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Death toll from China mudslide rises to 1,156; 588 still missing

English.news.cn   2010-08-14 01:29:11 FeedbackPrintRSS

Photo taken on Aug. 13, 2010 shows the landslide-hit Zhouqu County, Gannan Tibetan Autonomous Prefecture in northwest China's Gansu Province. The death toll from the massive mudslide in zhouqu has risen to 1,156 as of 4 p.m. Friday, with 588 still missing, local authorities said.  (Xinhua/Wang Peng) (wy)

Photo taken on Aug. 13, 2010 shows the landslide-hit Zhouqu County, Gannan Tibetan Autonomous Prefecture in northwest China's Gansu Province. The death toll from the massive mudslide in zhouqu has risen to 1,156 as of 4 p.m. Friday, with 588 still missing, local authorities said. (Xinhua/Wang Peng)

ZHOUQU, Gansu, Aug. 14 (Xinhua) -- The death toll from the massive mudslide in northwest China's Gansu Province has risen to 1,156 as of 4 p.m. Friday, with 588 still missing, local authorities said.

The toll stood at 1,144 by Thursday afternoon.

More than 1,500 survivors are living in tents or school classrooms while 8,300 have sought shelter with relatives and friends, said Zhao Minxue, head of the publicity department in Gannan Tibetan Autonomous Prefecture which administers Zhouqu.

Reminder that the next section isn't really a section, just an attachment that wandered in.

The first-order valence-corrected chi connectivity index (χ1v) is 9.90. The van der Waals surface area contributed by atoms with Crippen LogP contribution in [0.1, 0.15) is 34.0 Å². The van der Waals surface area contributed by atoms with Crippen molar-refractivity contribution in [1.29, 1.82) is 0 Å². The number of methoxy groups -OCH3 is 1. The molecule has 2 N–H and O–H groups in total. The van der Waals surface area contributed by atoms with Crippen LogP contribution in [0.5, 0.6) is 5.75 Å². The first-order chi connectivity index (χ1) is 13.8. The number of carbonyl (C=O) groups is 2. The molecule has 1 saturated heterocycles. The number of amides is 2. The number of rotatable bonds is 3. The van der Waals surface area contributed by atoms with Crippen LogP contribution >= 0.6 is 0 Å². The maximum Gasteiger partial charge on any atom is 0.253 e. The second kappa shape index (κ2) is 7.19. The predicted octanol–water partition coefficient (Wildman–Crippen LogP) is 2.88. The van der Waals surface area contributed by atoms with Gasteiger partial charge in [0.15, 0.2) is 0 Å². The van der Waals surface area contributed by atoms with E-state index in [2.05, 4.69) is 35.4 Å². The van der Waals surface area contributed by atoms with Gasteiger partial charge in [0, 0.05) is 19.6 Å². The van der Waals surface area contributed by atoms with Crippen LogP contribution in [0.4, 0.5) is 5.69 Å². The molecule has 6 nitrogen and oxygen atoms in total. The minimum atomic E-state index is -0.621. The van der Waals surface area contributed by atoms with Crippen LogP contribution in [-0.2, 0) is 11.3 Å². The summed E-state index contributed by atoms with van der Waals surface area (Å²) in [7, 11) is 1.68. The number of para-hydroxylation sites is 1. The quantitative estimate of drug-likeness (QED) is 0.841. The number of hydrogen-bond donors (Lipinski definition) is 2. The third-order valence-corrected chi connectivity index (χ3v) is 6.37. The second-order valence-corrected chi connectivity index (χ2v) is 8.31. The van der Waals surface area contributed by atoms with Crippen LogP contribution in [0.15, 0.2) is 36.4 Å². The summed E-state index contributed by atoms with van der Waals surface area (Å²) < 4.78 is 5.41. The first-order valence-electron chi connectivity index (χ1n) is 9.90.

Water and power supplies, and telecommunication services in Zhouqu are gradually back to normal thanks to swift repair efforts.

Power has been resumed in the key regions of the county seat and at 60 percent of households, the provincial information office said in a statement Friday.

Relief teams are digging new wells after finding two new drinking water sources and 21 unpolluted wells, it said.

Gansu had received 120.4 million yuan (17.7 million U.S. dollars) in cash donations and relief materials by Friday afternoon, the provincial department of civil affairs said.

Meanwhile, relief workers continued to clear the water course of the Bailong River, which overflowed after being blocked by debris, amid fears that more downpours could trigger new floods and mudslides.

Rescuers tried to give dignity to the deceased as they were striving to search bodies in the debris. But this was no easy work sometimes as many bodies were buried meters deep in sludge.

"All the soldiers have done their best," said survivor Bai Chengxiang, 24. "If they could not find the remains of my aunt's family, I will have to accept the reality."

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Editor: yan
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